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[trem-uh-loh] /ˈtrɛm əˌloʊ/
noun, plural tremolos. Music.
a tremulous or vibrating effect produced on certain instruments and in the human voice, as to express emotion.
a mechanical device in an organ by which such an effect is produced.
Origin of tremolo
1715-25; < Italian: trembling < Latin tremulus tremulous Unabridged
Based on the Random House Dictionary, © Random House, Inc. 2018.
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Examples from the Web for tremolo
Historical Examples
  • I know you affect to scorn the cinema, and this was it, tremolo and all.

    Coming Home Edith Wharton
  • It made you shiver to hear the tremolo stop she put on her voice.

  • I have since learned that the greatest violinists do not overemphasise the tremolo.

    The Belovd Vagabond William J. Locke
  • The tremolo and sautill displayed the delicate flexibility of his wrist.

    Ole Bull Sara C. Bull
  • He did his best, and sang in tremolo from "Oh, Mother, the Mariner!"

    The Quest Frederik van Eeden
  • The voice rose to a higher pitch than usual, and assumed a tremolo.

  • The tremolo cannot be practised slowly, nor with a stiff or quiet hand.

    Piano Playing

    Josef Hofmann
  • "An endless succession of meals," said Mr. Topes, with a tremolo and a sigh.

    Mortal Coils Aldous Huxley
  • A good tone should have resonance, or what we call "vibration," but not "tremolo."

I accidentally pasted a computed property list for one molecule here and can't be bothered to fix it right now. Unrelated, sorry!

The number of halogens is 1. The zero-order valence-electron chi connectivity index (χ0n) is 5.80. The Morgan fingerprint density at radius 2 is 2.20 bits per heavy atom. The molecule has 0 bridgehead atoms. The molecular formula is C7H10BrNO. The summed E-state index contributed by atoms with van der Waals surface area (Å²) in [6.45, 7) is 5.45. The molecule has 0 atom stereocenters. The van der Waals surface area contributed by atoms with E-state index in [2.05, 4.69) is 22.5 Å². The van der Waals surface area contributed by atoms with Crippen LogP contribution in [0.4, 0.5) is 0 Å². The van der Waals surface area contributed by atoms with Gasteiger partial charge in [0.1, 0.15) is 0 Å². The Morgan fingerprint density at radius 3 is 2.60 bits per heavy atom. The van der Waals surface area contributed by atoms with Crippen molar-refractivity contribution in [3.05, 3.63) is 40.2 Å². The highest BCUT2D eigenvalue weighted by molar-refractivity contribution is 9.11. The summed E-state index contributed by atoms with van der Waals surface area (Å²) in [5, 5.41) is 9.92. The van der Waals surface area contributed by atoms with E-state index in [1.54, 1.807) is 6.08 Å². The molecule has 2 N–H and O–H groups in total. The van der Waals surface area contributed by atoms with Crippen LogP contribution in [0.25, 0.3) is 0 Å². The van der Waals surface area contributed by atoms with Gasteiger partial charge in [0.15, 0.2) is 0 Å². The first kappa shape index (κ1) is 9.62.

• Branasko saw it, too, and his face paled and a tremolo was in his voice when he spoke.

    The Land of the Changing Sun William N. Harben
British Dictionary definitions for tremolo


noun (music) (pl) -los
  1. (in playing the violin, cello, etc) the rapid repetition of a single note produced by a quick back-and-forth movement of the bow
  2. the rapid reiteration of two notes usually a third or greater interval apart (fingered tremolo) Compare trill1 (sense 1)
(in singing) a fluctuation in pitch Compare vibrato
a vocal ornament of late renaissance music consisting of the increasingly rapid reiteration of a single note
another word for tremulant
Word Origin
C19: from Italian: quavering, from Medieval Latin tremulāre to tremble
Collins English Dictionary - Complete & Unabridged 2012 Digital Edition
© William Collins Sons & Co. Ltd. 1979, 1986 © HarperCollins
Publishers 1998, 2000, 2003, 2005, 2006, 2007, 2009, 2012
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Word Origin and History for tremolo

1801, from Italian tremolo, from Latin tremulus "trembling" (see tremulous).

Online Etymology Dictionary, © 2010 Douglas Harper
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